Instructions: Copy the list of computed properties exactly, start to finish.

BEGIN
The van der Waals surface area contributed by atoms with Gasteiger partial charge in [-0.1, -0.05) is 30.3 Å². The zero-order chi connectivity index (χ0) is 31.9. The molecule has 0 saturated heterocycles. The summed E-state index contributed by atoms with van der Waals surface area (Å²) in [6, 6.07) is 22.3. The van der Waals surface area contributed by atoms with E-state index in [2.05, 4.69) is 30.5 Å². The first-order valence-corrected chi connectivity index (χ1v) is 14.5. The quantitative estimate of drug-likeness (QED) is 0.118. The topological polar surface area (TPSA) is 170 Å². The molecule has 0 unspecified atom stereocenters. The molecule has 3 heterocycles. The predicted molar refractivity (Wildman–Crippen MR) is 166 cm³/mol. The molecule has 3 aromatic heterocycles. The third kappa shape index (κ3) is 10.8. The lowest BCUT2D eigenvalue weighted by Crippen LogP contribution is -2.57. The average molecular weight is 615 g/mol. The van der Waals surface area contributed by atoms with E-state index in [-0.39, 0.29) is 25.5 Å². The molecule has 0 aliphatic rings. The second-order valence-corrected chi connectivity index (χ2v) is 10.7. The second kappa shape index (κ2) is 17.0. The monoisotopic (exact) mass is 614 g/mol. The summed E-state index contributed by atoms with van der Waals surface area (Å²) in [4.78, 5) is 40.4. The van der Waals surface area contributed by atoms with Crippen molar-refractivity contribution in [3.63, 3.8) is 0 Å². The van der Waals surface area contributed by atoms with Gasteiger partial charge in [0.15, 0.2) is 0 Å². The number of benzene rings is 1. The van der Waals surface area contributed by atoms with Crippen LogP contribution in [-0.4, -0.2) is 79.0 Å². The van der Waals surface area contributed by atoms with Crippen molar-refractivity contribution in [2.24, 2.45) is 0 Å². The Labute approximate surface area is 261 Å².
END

The van der Waals surface area contributed by atoms with Gasteiger partial charge in [-0.1, -0.05) is 30.3 Å². The zero-order chi connectivity index (χ0) is 31.9. The molecule has 0 saturated heterocycles. The summed E-state index contributed by atoms with van der Waals surface area (Å²) in [6, 6.07) is 22.3. The van der Waals surface area contributed by atoms with E-state index in [2.05, 4.69) is 30.5 Å². The first-order valence-corrected chi connectivity index (χ1v) is 14.5. The quantitative estimate of drug-likeness (QED) is 0.118. The topological polar surface area (TPSA) is 170 Å². The molecule has 0 unspecified atom stereocenters. The molecule has 3 heterocycles. The predicted molar refractivity (Wildman–Crippen MR) is 166 cm³/mol. The molecule has 3 aromatic heterocycles. The third kappa shape index (κ3) is 10.8. The lowest BCUT2D eigenvalue weighted by Crippen LogP contribution is -2.57. The average molecular weight is 615 g/mol. The van der Waals surface area contributed by atoms with E-state index in [-0.39, 0.29) is 25.5 Å². The molecule has 0 aliphatic rings. The second-order valence-corrected chi connectivity index (χ2v) is 10.7. The second kappa shape index (κ2) is 17.0. The monoisotopic (exact) mass is 614 g/mol. The summed E-state index contributed by atoms with van der Waals surface area (Å²) in [4.78, 5) is 40.4. The van der Waals surface area contributed by atoms with Crippen molar-refractivity contribution in [3.63, 3.8) is 0 Å². The van der Waals surface area contributed by atoms with Gasteiger partial charge in [0.15, 0.2) is 0 Å². The number of benzene rings is 1. The van der Waals surface area contributed by atoms with Crippen LogP contribution in [-0.4, -0.2) is 79.0 Å². The van der Waals surface area contributed by atoms with Crippen molar-refractivity contribution in [2.24, 2.45) is 0 Å². The Labute approximate surface area is 261 Å².